Abstract Detail

Bryology and Lichenology

Yetley, Zoie [1], Kiel, Scott [2], Eppley, Sarah [3], Rosenstiel, Todd [4].

Species-specific Differences in Albedo of Terrestrial Mosses: a potential driver of climate feedback in Antarctica.

Moss is one of the first plants to colonize land and since then it has been recognized as a pioneer species in establishing new ecosystems. In some ecosystems, like Antarctica, moss dominates the terrestrial landscape and can function as an ecosystem engineer, with significant control on biogeochemistry, energy dynamics and other ecosystem processes. In Antarctica, the climate is warming rapidly and as glaciers continue to melt more ice-free regions are becoming available for colonization by Antarctica’s unique assemblage of terrestrial greening. This shift will change the surface energy balance and likely play a role in climate feedbacks, leading to further warming in the region. Yet, the collective ecosystem implications of this modern revegetation of Antarctica are poorly understood. Furthermore, with over 100 species of moss present in Antarctica, it is important to understand species-level variation and at different hydration levels for this poikilohydric plant. This is the first study to look at species-specific differences of mosses in albedo, a measure of radiation reflected by a surface, at different levels of hydration. We found that among three dominant species there is a significant difference in albedo (p < 0.01) in both wet and dry states. These results indicate that physiological differences in species can influence the surface energy balance. As the ecosystem engineers, moss will likely shape the climatic conditions in these polar regions, suggesting a better understanding of species-specific traits is necessary for better forecasting of global climate feedbacks.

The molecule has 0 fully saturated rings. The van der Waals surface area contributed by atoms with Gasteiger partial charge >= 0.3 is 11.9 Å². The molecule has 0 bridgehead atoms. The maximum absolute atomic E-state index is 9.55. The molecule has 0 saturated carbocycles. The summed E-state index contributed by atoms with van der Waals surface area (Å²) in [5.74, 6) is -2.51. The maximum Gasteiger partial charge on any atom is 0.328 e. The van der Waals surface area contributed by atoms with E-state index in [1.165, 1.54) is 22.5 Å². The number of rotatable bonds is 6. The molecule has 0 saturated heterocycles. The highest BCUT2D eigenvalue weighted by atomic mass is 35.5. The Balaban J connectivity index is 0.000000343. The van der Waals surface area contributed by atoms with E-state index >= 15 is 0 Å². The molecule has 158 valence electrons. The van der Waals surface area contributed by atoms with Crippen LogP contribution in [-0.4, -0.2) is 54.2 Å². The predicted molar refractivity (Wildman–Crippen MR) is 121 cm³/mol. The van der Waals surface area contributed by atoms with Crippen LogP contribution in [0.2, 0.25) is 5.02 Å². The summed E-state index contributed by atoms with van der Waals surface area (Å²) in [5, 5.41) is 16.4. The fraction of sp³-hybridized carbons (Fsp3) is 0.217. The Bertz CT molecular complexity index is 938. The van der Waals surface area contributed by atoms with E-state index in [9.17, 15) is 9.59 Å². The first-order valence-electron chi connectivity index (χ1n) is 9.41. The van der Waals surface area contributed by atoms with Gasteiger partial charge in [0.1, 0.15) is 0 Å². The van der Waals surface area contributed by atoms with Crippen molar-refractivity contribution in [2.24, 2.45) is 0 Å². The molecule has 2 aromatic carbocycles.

1 - Portland State University, Biology, Science Research & Teaching Center, Room 246, 1719 SW 10th Ave. , Portland , OR, 97201, USA
2 - Portland State University, Biology, Portland State University, SRTC Room 246 , 1719 SW 10th Ave. , Portland , OR, 97201, USA
3 - Portland State University, Biology, PO Box 751, Portland, OR, 97207, United States
4 - Portland State Biology, 1719 SW 10th Ave. SRTC 246, Portland, OR, 97201.0, United States

climate change
surface energy balance.

Presentation Type: Poster
Number: PBL006
Abstract ID:729
Candidate for Awards:None

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